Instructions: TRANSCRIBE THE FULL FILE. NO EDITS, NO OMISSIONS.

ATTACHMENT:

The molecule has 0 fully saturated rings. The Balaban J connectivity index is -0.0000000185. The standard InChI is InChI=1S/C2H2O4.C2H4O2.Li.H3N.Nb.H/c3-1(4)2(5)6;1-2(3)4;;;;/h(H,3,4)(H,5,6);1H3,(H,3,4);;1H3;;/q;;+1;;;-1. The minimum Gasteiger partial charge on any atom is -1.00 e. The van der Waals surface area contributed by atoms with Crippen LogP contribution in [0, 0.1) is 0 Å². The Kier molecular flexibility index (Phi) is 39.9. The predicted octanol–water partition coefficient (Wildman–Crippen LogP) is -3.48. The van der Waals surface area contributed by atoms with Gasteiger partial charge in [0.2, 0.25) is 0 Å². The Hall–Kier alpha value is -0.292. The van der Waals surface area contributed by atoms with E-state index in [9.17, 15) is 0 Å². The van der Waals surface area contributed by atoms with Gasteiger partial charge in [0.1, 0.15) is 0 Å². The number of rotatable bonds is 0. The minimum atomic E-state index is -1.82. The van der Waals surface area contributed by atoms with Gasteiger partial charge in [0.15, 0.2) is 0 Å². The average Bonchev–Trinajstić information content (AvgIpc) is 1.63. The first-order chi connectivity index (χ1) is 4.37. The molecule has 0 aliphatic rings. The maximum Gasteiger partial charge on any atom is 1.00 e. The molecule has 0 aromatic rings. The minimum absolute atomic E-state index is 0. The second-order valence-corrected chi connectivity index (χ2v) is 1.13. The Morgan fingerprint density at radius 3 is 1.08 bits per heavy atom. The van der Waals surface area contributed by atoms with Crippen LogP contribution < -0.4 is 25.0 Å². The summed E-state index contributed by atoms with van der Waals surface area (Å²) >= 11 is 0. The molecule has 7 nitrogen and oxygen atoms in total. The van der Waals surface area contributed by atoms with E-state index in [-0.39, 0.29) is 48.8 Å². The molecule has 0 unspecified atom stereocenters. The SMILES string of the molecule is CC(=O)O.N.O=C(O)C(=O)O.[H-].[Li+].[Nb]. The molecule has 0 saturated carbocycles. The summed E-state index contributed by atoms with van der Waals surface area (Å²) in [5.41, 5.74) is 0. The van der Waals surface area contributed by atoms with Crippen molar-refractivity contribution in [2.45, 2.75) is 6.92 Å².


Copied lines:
The molecule has 0 fully saturated rings. The Balaban J connectivity index is -0.0000000185. The standard InChI is InChI=1S/C2H2O4.C2H4O2.Li.H3N.Nb.H/c3-1(4)2(5)6;1-2(3)4;;;;/h(H,3,4)(H,5,6);1H3,(H,3,4);;1H3;;/q;;+1;;;-1. The minimum Gasteiger partial charge on any atom is -1.00 e. The van der Waals surface area contributed by atoms with Crippen LogP contribution in [0, 0.1) is 0 Å². The Kier molecular flexibility index (Phi) is 39.9. The predicted octanol–water partition coefficient (Wildman–Crippen LogP) is -3.48. The van der Waals surface area contributed by atoms with Gasteiger partial charge in [0.2, 0.25) is 0 Å². The Hall–Kier alpha value is -0.292. The van der Waals surface area contributed by atoms with E-state index in [9.17, 15) is 0 Å². The van der Waals surface area contributed by atoms with Gasteiger partial charge in [0.1, 0.15) is 0 Å². The number of rotatable bonds is 0. The minimum atomic E-state index is -1.82. The van der Waals surface area contributed by atoms with Gasteiger partial charge in [0.15, 0.2) is 0 Å². The average Bonchev–Trinajstić information content (AvgIpc) is 1.63. The first-order chi connectivity index (χ1) is 4.37. The molecule has 0 aliphatic rings. The maximum Gasteiger partial charge on any atom is 1.00 e. The molecule has 0 aromatic rings. The minimum absolute atomic E-state index is 0. The second-order valence-corrected chi connectivity index (χ2v) is 1.13. The Morgan fingerprint density at radius 3 is 1.08 bits per heavy atom. The van der Waals surface area contributed by atoms with Crippen LogP contribution < -0.4 is 25.0 Å². The summed E-state index contributed by atoms with van der Waals surface area (Å²) >= 11 is 0. The molecule has 7 nitrogen and oxygen atoms in total. The van der Waals surface area contributed by atoms with E-state index in [-0.39, 0.29) is 48.8 Å². The molecule has 0 unspecified atom stereocenters. The SMILES string of the molecule is CC(=O)O.N.O=C(O)C(=O)O.[H-].[Li+].[Nb]. The molecule has 0 saturated carbocycles. The summed E-state index contributed by atoms with van der Waals surface area (Å²) in [5.41, 5.74) is 0. The van der Waals surface area contributed by atoms with Crippen molar-refractivity contribution in [2.45, 2.75) is 6.92 Å².